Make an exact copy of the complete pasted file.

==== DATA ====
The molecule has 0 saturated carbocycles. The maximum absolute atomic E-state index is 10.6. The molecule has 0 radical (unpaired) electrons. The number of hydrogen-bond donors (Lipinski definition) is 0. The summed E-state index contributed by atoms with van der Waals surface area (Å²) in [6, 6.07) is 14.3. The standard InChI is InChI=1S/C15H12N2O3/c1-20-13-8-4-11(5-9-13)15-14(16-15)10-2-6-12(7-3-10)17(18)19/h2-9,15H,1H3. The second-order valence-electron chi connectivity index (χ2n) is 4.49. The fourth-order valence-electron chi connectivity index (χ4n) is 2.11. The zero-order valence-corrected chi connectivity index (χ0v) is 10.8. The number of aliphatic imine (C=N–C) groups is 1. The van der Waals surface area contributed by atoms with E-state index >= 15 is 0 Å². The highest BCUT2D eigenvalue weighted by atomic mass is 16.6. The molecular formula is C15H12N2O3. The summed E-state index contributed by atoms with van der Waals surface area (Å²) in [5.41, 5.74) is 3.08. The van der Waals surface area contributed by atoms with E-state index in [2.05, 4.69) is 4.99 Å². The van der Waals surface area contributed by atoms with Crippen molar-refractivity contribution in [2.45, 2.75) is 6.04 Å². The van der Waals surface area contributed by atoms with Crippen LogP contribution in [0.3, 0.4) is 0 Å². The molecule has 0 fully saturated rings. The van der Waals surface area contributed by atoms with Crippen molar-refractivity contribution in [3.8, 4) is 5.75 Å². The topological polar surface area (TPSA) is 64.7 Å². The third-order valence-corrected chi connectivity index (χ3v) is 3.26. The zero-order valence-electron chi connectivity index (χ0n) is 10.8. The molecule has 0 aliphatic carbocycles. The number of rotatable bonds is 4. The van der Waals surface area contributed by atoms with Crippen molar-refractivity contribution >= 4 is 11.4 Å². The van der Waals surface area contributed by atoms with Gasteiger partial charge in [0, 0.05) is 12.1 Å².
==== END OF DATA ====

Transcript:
The molecule has 0 saturated carbocycles. The maximum absolute atomic E-state index is 10.6. The molecule has 0 radical (unpaired) electrons. The number of hydrogen-bond donors (Lipinski definition) is 0. The summed E-state index contributed by atoms with van der Waals surface area (Å²) in [6, 6.07) is 14.3. The standard InChI is InChI=1S/C15H12N2O3/c1-20-13-8-4-11(5-9-13)15-14(16-15)10-2-6-12(7-3-10)17(18)19/h2-9,15H,1H3. The second-order valence-electron chi connectivity index (χ2n) is 4.49. The fourth-order valence-electron chi connectivity index (χ4n) is 2.11. The zero-order valence-corrected chi connectivity index (χ0v) is 10.8. The number of aliphatic imine (C=N–C) groups is 1. The van der Waals surface area contributed by atoms with E-state index >= 15 is 0 Å². The highest BCUT2D eigenvalue weighted by atomic mass is 16.6. The molecular formula is C15H12N2O3. The summed E-state index contributed by atoms with van der Waals surface area (Å²) in [5.41, 5.74) is 3.08. The van der Waals surface area contributed by atoms with E-state index in [2.05, 4.69) is 4.99 Å². The van der Waals surface area contributed by atoms with Crippen molar-refractivity contribution in [2.45, 2.75) is 6.04 Å². The van der Waals surface area contributed by atoms with Crippen LogP contribution in [0.3, 0.4) is 0 Å². The molecule has 0 fully saturated rings. The van der Waals surface area contributed by atoms with Crippen molar-refractivity contribution in [3.8, 4) is 5.75 Å². The topological polar surface area (TPSA) is 64.7 Å². The third-order valence-corrected chi connectivity index (χ3v) is 3.26. The zero-order valence-electron chi connectivity index (χ0n) is 10.8. The molecule has 0 aliphatic carbocycles. The number of rotatable bonds is 4. The van der Waals surface area contributed by atoms with Crippen molar-refractivity contribution >= 4 is 11.4 Å². The van der Waals surface area contributed by atoms with Gasteiger partial charge in [0, 0.05) is 12.1 Å².